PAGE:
I look forward to the Piccadilly Lists because they tend to both tally with a broader musical consensus as to what have been the musical highlights of the year (both Solange's A seat at the table and Angel Olsen's My Woman scored highly last year) but also wear their heart on their sleeves so far as the consensus in the shop is concerned. Previous Album of the Year winners have been Julia Holter's Loud City Song and Jane Weaver's Modern Cosmology (keeping it local there...) and this years winner is Kelly Lee Owens self titled debut.
I do, dimly, remember their weekly mailout raving about Kelly Lee Owens earlier this year, but I hadn't got around to checking out the album until this morning when I decided, having bookmarked it in Spotify last week, that it was time I did.
While, on paper (or, indeed, on email mailout...), it didn't look as though it was going to be my kind of thing, I'm really glad I 'tasted' it now because I've been listening to it on repeat all day. Once I get paid at the end of the month, I'm off to the shop to buy it.
The main reason I have a Spotify account (aside from a hopeless predilection for playlisting...) is to try out music that I wouldn't normally listen to, some of which I then go on to buy from proper record shops (as much as possible) so as to ensure that the artist in question gets a better sales percentage on my purchase than they would if I bought it off Spotify or Amazon.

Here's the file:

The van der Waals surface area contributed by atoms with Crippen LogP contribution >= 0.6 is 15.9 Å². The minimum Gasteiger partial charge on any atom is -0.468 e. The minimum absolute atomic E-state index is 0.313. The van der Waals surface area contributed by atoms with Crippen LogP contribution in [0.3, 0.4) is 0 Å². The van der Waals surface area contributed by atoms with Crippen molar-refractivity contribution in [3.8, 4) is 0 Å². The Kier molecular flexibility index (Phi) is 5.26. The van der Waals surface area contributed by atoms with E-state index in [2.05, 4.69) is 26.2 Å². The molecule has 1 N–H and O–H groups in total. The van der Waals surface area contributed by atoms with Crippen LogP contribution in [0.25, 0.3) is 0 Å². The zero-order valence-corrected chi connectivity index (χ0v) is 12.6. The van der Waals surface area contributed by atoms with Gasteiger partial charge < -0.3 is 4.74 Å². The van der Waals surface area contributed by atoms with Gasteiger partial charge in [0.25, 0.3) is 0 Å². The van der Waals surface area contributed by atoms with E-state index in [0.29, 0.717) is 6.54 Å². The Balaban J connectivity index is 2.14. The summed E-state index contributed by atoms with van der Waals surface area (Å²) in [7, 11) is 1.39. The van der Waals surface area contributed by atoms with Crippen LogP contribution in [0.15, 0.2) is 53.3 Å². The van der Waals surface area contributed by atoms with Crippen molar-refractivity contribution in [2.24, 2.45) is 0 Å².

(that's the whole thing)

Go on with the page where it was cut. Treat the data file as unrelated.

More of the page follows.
I really don't think I would have taken a punt on this album without the option to try it out first on streaming.
It's a mysterious and enigmatic creature, sonically speaking, soothing and calming despite being made up of really quite intricate sounding sonic landscapes. In their own write up, Piccadilly Records peg it's influences as everything from techno to shoegaze to Cocteau Twins. They think of it as a late night post clubbing kind of record, and I can see that it would work that way as it's quite lulling but still very electronic. They also describe it as slightly blurred, which I also got I think, listening to it.
I've been shopping at Piccadilly Records since the mid 1990s, when the shop was still on Brown Street and surrounded by punk shops. These days it's on Oldham Street, part of the hipster central that is the Northern Quarter and where it feels equally at ease as it did on Brown Street surrounded by punk shops. Such is the versatility of the modern record shop.